Table Of Contents
Release Notes for Cisco 2700 and 2710 Location Appliances for Software Release 220.127.116.11
June 2, 2006
These release notes describe features, enhancements, and caveats for software release 18.104.22.168 for Cisco Location Appliances. This release of location appliance software supports both Cisco 2700 and 2710 location appliances and operates with Cisco Wireless LAN Solution versions 3.2, 3.1, and 3.0.
These release notes contain the following sections:
Location appliance software release 22.214.171.124 supports Cisco 2700 and 2710 location appliances that operate with Cisco Wireless LAN Solution version 3.2, 3.1, and 3.0. Location appliances enhance the built-in Cisco WCS location capabilities by computing, collecting, and storing historical location data, which can be displayed in Cisco WCS. In this role, the location appliance acts as a server to one or more Cisco Wireless Control System (WCS) servers, collecting, storing, and passing on the location from its assigned Cisco wireless LAN controllers.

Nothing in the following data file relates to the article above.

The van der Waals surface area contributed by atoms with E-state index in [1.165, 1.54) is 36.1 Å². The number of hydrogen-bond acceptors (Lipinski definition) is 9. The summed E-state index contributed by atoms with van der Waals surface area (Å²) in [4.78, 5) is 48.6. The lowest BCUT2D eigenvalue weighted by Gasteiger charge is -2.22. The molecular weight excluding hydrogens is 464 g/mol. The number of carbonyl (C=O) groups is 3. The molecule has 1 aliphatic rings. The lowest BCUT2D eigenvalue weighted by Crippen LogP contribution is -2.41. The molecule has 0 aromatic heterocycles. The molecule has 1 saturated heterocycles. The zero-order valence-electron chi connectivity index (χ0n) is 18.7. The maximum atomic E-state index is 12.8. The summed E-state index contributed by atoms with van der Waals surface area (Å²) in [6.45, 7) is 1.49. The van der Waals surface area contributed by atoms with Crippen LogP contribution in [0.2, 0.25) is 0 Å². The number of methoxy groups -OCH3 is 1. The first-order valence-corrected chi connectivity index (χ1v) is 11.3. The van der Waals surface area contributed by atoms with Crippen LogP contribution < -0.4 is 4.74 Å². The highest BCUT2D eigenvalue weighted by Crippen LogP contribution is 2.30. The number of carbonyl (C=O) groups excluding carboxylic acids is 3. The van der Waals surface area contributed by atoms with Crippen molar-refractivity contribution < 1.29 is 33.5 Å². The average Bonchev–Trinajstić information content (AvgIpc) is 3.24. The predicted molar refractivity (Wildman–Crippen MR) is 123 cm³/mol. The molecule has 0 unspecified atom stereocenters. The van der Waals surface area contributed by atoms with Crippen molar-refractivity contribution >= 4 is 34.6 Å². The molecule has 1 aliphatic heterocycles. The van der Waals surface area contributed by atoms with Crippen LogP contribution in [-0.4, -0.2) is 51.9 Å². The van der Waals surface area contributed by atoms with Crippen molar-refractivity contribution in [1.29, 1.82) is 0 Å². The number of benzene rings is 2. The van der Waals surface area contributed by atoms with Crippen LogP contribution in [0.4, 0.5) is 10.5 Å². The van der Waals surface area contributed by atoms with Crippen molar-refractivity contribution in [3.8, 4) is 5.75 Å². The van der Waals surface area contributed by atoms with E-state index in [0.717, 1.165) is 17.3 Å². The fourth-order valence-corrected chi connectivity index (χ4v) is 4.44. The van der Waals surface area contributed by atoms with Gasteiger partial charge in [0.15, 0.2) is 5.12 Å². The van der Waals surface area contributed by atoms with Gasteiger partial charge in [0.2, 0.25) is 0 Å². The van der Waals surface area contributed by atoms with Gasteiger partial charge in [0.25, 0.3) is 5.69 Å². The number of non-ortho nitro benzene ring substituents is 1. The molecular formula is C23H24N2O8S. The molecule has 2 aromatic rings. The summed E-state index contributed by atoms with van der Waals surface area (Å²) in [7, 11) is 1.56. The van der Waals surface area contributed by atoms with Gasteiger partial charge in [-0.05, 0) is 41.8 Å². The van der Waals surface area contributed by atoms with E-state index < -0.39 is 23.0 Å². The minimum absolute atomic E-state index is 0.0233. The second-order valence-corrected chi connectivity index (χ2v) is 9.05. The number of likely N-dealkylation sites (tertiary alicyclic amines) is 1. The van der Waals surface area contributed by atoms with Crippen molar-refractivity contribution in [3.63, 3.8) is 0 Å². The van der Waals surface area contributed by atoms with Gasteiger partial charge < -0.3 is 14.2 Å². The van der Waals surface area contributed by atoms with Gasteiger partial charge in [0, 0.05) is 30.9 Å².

You can install this software release on any 2700 or 2710 location appliance.
Table 1 describes compatibility between WCS and location server versions.
Table 1 WCS and Location Server Compatibility Matrix
WCS \ Location Server LOC 1.1 LOC 1.2 LOC 2.0
Supported from WCS 126.96.36.199 onward3
Supported3, 4, 5
1 Certain antenna attributes are ignored by WCS.
2 Certain antenna attributes are ignored by the location server.
3 Asynchronous notification features are ignored by the location server.
4 Backup and restore operations for the location server may time out.